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Foodborne Illnesses, Who is Held Liable

foodborne illnesses

People can suffer injuries and illness from many types of food that are eaten every day. These problems can occur at home, in a restaurant or anywhere else food is served. For many who handle food products safety is not a focus. But food safety negligence can cause illness and even death from poorly handled or prepared foods. When foodborne illnesses occur or someone is injured from a food product, a personal injury attorney can help ensure negligent parties are held responsible and victims gain compensation for their injuries.

Gravity of the Problem

The Food and Drug Administration reports that each year around 48 million Americans become ill, experiencing 128,000 hospital stays and 3,000 deaths due to problems with food. Many of the issues with food surround salmonella, E.coli, toxoplasmosis, listeria, choking hazards, food temperature and other factors.

Personal Injury and Product Liability

When the negligent party in food-borne illness or injury are food manufacturers, preparers or distributors, the problem may relate to poor treatment of the food to prevent growth of bacteria and sufficient preparation to remove other contaminants. Temperature is a factor in many foodborne problems and food handling practices must include compliance with temperature rules. Negligence is often the issue when food is improperly refrigerated, heated, preserved or stored. People who handle, organize and store food products may purposefully cut corners to reduce expenses or make their own workload lighter. Such actions can cause contamination of the food products and may led to severe, long-lasting injury or even death of those who consume the cuisine. On occasion, there are also cases involving intentional food tampering.

Whether food damage or contamination is purposeful, a result of negligence or accidental, a party in the chain of distribution may be held liable, such as the distributor, retailer, manufacturer or dining establishment. If an employee is responsible for the contamination, the employer may be held responsible in a claim due through vicarious liability principles.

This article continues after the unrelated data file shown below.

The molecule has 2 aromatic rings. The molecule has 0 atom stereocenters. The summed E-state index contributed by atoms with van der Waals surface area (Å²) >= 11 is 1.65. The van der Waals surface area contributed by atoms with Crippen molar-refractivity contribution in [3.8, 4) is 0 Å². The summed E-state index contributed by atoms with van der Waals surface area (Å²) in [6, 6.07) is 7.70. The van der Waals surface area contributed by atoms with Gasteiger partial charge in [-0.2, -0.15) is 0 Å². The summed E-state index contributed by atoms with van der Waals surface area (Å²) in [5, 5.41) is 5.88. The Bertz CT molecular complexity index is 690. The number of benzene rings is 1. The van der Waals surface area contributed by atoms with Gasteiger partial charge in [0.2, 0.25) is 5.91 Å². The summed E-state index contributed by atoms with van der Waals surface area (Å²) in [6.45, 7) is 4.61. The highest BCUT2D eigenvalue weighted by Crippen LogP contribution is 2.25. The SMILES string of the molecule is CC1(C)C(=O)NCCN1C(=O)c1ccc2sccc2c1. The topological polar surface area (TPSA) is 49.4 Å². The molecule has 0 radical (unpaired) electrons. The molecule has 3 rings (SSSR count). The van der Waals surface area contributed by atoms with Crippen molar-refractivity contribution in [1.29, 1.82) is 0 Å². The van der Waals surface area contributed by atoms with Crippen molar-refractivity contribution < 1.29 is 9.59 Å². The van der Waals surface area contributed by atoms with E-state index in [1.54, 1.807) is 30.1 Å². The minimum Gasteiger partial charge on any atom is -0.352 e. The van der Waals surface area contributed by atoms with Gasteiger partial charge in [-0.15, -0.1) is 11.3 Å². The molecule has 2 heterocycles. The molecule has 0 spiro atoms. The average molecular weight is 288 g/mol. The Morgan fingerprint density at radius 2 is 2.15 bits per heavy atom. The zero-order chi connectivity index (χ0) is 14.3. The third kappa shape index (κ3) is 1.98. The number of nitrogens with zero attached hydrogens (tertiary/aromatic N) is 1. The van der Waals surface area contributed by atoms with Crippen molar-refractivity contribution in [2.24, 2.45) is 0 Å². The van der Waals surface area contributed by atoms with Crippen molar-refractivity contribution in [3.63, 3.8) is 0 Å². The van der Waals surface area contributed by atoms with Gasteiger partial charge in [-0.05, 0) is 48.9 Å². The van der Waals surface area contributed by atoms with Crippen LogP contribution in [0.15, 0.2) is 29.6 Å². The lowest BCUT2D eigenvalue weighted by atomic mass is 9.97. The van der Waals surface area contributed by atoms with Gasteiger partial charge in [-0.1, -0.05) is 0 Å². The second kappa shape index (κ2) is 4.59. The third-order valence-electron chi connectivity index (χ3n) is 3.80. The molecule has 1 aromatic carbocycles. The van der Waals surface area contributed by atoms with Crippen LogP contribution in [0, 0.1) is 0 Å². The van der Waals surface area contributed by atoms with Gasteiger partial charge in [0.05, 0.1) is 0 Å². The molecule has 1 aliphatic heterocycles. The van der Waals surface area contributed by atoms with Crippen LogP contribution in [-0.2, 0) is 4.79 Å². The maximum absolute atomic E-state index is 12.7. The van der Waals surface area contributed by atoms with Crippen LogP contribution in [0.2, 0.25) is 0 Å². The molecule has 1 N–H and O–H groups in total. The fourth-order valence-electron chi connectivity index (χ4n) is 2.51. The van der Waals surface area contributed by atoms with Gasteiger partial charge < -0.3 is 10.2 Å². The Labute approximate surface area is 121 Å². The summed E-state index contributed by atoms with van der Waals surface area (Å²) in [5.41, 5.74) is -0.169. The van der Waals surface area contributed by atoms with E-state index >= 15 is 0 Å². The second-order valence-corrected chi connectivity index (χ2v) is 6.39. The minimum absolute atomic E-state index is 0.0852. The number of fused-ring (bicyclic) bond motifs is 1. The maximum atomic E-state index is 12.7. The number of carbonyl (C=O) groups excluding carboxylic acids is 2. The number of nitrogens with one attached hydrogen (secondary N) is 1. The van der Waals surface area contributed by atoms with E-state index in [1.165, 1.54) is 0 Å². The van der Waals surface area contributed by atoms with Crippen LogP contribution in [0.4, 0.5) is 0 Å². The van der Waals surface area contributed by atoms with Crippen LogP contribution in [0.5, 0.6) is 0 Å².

Sources of Foodborne Illnesses

There are several more frequently seen foodborne illnesses, including salmonella, listeriosis, E.coli and toxoplasmosis.

  • Salmonella is caused by bacteria that originates in the digestive tracts of birds and other animals. Salmonella bacteria is spread to humans when people consume foods that already contain it. To kill salmonella in food, the food must be properly washed, cooked or refrigerated. Surfaces that raw meats touch must be cleaned thoroughly to ensure cross-contamination of foods and other surfaces does not occur.
  • Listeriosis is a severe yet rare infection derived from bacteria in food. The most vulnerable to listeriosis are pregnant mothers, infants, the elderly and people who have compromised immune systems.
  • E.coli is a harmless bacteria when it remains in the intestines of humans or animals. But some strains of the bacteria can cause sickness that includes severe cramping, bleeding and vomiting.
  • Toxoplasmosis is a parasite-driven infection. These parasites are in the environment, such as in cat feces, but can be harmful if allowed to contaminate food.

Prevention of Foodborne Illnesses

Prevention is the means of ensuring food is as safe and consumable as possible. All food should be thoroughly washed before being eaten. Some foods require more extensive cleaning than others and foods of different varieties should be stored separately to avoid cross-contamination. When consuming or preparing food, it is important to keep yourself safe through proper hand-washing for no less than twenty seconds using soap and water.

Foodborne illnesses can also develop through bacteria transferred throughout kitchen surfaces, such as on cabinet doors, counter tops, refrigerator surfaces and other areas. Food must be stored properly, in the right temperature according to guidelines for the type of food using clean containers. Finally, food preparation must ensure food reaches the correct temperature for safe consumption.

Seek Legal Counsel

If you or someone in your family has contracted a foodborne illness, it is important to contact a lawyer who understands food contamination and product liability cases. An experienced personal injury lawyer can provide the support and guidance you need to determine if a case should be filed and who has been negligent in the food handling. For a free, no-obligation consultation regarding your personal injury claim call Hirsch & Lyon Accident Law now at (602) 691-7278.


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